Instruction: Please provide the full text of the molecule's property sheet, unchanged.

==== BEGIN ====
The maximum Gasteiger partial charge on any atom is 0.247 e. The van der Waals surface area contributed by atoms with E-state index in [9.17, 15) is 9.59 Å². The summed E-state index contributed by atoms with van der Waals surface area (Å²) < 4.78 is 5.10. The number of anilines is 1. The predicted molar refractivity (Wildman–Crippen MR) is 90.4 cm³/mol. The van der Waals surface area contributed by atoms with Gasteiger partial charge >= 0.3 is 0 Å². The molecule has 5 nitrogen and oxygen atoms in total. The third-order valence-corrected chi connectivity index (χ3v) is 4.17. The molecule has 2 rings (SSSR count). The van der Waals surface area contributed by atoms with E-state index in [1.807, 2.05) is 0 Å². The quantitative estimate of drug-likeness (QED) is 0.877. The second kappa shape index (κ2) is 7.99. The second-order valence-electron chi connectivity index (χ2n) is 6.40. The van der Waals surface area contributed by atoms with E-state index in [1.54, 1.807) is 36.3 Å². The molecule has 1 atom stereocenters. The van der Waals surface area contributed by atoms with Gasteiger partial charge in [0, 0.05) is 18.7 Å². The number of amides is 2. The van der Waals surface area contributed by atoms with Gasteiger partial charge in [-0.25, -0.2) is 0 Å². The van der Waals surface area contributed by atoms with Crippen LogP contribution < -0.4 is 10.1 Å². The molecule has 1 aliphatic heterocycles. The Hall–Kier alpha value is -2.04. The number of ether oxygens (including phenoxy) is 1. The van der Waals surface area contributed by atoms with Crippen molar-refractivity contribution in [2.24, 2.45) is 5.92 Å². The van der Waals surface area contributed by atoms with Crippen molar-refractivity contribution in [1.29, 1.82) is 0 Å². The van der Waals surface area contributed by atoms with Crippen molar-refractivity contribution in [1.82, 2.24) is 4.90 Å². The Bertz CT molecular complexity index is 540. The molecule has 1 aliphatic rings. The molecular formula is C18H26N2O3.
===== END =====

The maximum Gasteiger partial charge on any atom is 0.247 e. The van der Waals surface area contributed by atoms with E-state index in [9.17, 15) is 9.59 Å². The summed E-state index contributed by atoms with van der Waals surface area (Å²) < 4.78 is 5.10. The number of anilines is 1. The predicted molar refractivity (Wildman–Crippen MR) is 90.4 cm³/mol. The van der Waals surface area contributed by atoms with Gasteiger partial charge >= 0.3 is 0 Å². The molecule has 5 nitrogen and oxygen atoms in total. The third-order valence-corrected chi connectivity index (χ3v) is 4.17. The molecule has 2 rings (SSSR count). The van der Waals surface area contributed by atoms with E-state index in [1.807, 2.05) is 0 Å². The quantitative estimate of drug-likeness (QED) is 0.877. The second kappa shape index (κ2) is 7.99. The second-order valence-electron chi connectivity index (χ2n) is 6.40. The van der Waals surface area contributed by atoms with E-state index in [1.54, 1.807) is 36.3 Å². The molecule has 1 atom stereocenters. The van der Waals surface area contributed by atoms with Gasteiger partial charge in [0, 0.05) is 18.7 Å². The number of amides is 2. The van der Waals surface area contributed by atoms with Gasteiger partial charge in [-0.25, -0.2) is 0 Å². The van der Waals surface area contributed by atoms with Crippen LogP contribution < -0.4 is 10.1 Å². The molecule has 1 aliphatic heterocycles. The Hall–Kier alpha value is -2.04. The number of ether oxygens (including phenoxy) is 1. The van der Waals surface area contributed by atoms with Crippen molar-refractivity contribution in [2.24, 2.45) is 5.92 Å². The van der Waals surface area contributed by atoms with Crippen molar-refractivity contribution in [1.29, 1.82) is 0 Å². The van der Waals surface area contributed by atoms with Crippen molar-refractivity contribution in [1.82, 2.24) is 4.90 Å². The Bertz CT molecular complexity index is 540. The molecule has 1 aliphatic rings. The molecular formula is C18H26N2O3.